Thanks - this discussion is helpful. When I mentioned interceptors I was looking specifically at Java, which is likely to be the language chosen. I am however looking at this from a security perspective as an engineer attempting to evaluate the protocol and the implementation in Java.
I may be having trouble asking my question. As I noted in my first post, it's easy in traditional REST services over HTTP/1.1 to see how continued communication between a client and server is authenticated and authorized. With the popular OAuth 2.0 model as an example, the client may initially authenticate to an /auth endpoint with a token, cert, etc in order to get back a short-lived session grant (usually a JWT). Subsequent calls to the server require that grant to be present in an HTTP header in order to access the requested services. In this pattern, the client must always deliberately present a credential issued to them by the server in order to continue to access the necessary services and resources. The server isn't relying on anything else - the TLS connection, TCP connection, etc to identify the client - only the grant.
I'm trying to relate that to how gRPC continues to identify a client after they've authenticated and a channel has been established. Under the covers, is gRPC associating that channel to the TCP connection such that if the TCP connection is closed, the channel is closed? Is it bound instead to the HTTP/2 stream, which binds a client to the server via TCP or TLS? Or, is there something the client continuously presents with each subsequent call that the server uses to identify them? The implication is that the server can continue to identify the client after a channel has been established; I'm trying to understand how.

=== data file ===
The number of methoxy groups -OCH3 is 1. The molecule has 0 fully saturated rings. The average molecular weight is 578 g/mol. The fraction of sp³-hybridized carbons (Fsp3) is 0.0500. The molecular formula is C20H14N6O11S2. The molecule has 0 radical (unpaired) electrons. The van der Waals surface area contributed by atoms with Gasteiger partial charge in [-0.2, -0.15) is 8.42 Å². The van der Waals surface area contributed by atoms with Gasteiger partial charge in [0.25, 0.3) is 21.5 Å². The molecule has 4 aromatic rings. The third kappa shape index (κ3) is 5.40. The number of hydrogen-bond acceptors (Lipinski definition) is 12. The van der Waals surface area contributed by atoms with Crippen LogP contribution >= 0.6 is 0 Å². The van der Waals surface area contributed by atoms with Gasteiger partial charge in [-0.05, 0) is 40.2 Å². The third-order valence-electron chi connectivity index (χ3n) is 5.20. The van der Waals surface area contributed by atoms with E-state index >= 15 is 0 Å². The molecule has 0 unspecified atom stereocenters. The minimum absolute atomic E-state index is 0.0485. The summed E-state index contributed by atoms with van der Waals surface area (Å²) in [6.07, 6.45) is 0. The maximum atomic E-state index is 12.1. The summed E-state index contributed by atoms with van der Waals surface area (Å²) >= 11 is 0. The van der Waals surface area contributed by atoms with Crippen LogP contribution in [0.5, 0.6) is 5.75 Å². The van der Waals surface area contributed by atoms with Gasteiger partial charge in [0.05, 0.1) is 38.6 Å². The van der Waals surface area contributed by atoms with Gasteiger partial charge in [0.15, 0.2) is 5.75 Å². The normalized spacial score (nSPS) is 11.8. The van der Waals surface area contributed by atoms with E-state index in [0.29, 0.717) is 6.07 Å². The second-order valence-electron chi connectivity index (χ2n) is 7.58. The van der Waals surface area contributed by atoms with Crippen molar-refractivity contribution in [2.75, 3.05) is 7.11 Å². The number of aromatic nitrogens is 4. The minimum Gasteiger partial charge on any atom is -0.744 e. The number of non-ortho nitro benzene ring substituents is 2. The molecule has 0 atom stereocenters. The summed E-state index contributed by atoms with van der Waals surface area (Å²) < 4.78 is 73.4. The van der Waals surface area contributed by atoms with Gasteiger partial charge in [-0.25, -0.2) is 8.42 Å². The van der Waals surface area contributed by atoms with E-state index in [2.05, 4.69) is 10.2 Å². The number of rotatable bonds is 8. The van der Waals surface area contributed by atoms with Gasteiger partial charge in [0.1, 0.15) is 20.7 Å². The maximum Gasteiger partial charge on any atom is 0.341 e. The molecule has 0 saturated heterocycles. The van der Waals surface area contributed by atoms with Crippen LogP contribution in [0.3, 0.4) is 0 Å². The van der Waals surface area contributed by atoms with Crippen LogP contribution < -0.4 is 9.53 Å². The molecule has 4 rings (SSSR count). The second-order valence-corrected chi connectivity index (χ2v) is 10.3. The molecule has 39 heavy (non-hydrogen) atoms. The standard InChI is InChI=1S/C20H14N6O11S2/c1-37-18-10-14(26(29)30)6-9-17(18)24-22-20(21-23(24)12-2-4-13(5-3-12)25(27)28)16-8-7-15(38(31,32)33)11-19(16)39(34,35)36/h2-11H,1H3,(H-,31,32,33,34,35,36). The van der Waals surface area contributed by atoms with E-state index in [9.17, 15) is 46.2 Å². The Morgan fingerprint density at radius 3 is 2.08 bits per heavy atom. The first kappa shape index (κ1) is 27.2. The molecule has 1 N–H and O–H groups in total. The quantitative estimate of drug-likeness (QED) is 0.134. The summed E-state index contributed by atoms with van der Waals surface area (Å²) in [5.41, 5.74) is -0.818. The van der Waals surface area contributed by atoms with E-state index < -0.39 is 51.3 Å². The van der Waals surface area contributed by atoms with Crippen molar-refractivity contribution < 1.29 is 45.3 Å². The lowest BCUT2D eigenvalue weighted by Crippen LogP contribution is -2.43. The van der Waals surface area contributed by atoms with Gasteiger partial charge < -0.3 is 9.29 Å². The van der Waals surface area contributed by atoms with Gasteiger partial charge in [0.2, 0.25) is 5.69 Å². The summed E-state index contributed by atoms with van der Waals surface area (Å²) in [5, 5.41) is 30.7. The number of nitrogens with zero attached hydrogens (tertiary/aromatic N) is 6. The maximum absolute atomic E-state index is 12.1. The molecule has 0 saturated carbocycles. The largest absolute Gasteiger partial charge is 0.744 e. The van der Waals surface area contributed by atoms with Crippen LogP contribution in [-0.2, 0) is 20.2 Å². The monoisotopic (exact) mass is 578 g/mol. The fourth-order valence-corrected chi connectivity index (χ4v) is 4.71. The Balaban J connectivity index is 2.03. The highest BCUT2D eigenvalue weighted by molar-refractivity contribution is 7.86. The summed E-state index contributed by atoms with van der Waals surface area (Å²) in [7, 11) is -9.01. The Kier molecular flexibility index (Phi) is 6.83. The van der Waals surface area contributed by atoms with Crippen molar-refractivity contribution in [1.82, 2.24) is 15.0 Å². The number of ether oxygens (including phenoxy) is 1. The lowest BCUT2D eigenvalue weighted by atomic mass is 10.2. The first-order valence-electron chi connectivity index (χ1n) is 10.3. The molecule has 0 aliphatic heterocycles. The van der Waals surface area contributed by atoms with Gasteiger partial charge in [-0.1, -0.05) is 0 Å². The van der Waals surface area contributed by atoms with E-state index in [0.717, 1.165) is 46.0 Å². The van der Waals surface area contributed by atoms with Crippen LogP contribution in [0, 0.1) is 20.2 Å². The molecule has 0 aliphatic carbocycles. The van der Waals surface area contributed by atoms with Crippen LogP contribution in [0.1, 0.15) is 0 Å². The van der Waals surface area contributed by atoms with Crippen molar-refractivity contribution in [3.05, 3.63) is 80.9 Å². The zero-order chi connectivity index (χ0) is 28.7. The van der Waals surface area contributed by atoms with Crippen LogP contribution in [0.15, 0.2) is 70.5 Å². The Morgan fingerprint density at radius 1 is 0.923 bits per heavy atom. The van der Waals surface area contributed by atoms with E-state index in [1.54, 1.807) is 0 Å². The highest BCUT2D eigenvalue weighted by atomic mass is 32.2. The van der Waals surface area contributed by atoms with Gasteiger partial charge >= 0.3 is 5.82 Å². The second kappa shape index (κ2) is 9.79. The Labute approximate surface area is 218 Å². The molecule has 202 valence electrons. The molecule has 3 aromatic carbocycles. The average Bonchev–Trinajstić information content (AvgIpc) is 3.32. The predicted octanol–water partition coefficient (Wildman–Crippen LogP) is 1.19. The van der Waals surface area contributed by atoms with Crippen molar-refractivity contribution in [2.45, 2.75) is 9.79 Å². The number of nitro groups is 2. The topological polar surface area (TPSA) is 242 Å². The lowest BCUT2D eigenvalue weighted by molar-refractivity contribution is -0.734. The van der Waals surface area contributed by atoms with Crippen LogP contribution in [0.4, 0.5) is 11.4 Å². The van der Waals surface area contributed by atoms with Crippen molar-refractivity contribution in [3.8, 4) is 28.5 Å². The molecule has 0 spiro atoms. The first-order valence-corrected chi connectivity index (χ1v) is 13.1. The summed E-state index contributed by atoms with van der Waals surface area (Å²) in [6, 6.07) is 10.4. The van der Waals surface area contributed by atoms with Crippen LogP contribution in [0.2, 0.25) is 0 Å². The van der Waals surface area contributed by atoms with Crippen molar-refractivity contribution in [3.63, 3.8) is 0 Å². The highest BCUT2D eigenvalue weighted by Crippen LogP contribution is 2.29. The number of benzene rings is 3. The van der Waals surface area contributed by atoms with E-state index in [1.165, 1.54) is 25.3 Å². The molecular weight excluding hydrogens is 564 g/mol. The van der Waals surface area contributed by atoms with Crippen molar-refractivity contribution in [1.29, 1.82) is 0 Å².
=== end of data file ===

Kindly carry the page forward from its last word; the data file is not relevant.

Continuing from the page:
Ok, I have a simple POC of a bidrectional streaming RPC up in Java. The client instantiates the non-blocking message stub a single time and the request and response StreamObservers are re-used throughout the communication between client/server.
I confirmed in Wireshark that the same HTTP/2 stream is being reused for all communications. This is ideal and is how our organization will likely implement if/when we start using gRPC.
Implemented on the server is an interceptor - similar to what you've linked in above.
I'm noticing that it's only invoked once, when the channel is first established.
Subsequent communication with the server from the client doesn't result in any new hits to the interceptor. If I don't reuse streams it will be invoked every time new streams are established. Is this expected behavior - for interceptors only to fire during the first time a client makes a call over a newly established stream? If so then I come back to my original question that started this thread: how would we consider the established stream and channel secure, how how does the server continue to trust that it's the same client with which it's communicating?
Thanks in advance. If there's a more appropriate place to get ongoing support for questions such as these, please let me know.
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how would we consider the established stream and channel secure, how how does the server continue to trust that it's the same client with which it's communicating?
This is why web-based applications have session tokens/cookies, web services always authenticate or use tokens like JWTs, etc, where those credentials are protected cryptographically via TLS or other encryption/signing schemes.
The channel (stateful connection in this case - not to be confused with a gRPC channel) alone is only considered adequate if it binds the client to the server, which can be achieved via TLS but only if the server associates the TLS session with the client. Many web servers don't do this.
If you are using TLS, then it provides that guarantee. If you are using insecure channel credentials, then you'd only be trusting your datacenter network.
gRPC does not support this. It interacts poorly with load balancing. In gRPC, if you want to authenticate only once per connection, use mTLS.
I'll note that a bearer token sent each RPC generally isn't a performance concern in gRPC. HTTP/2 can avoid resending the full token value in each request (via compression) and if the server has a cache, then there would be little per-RPC overhead.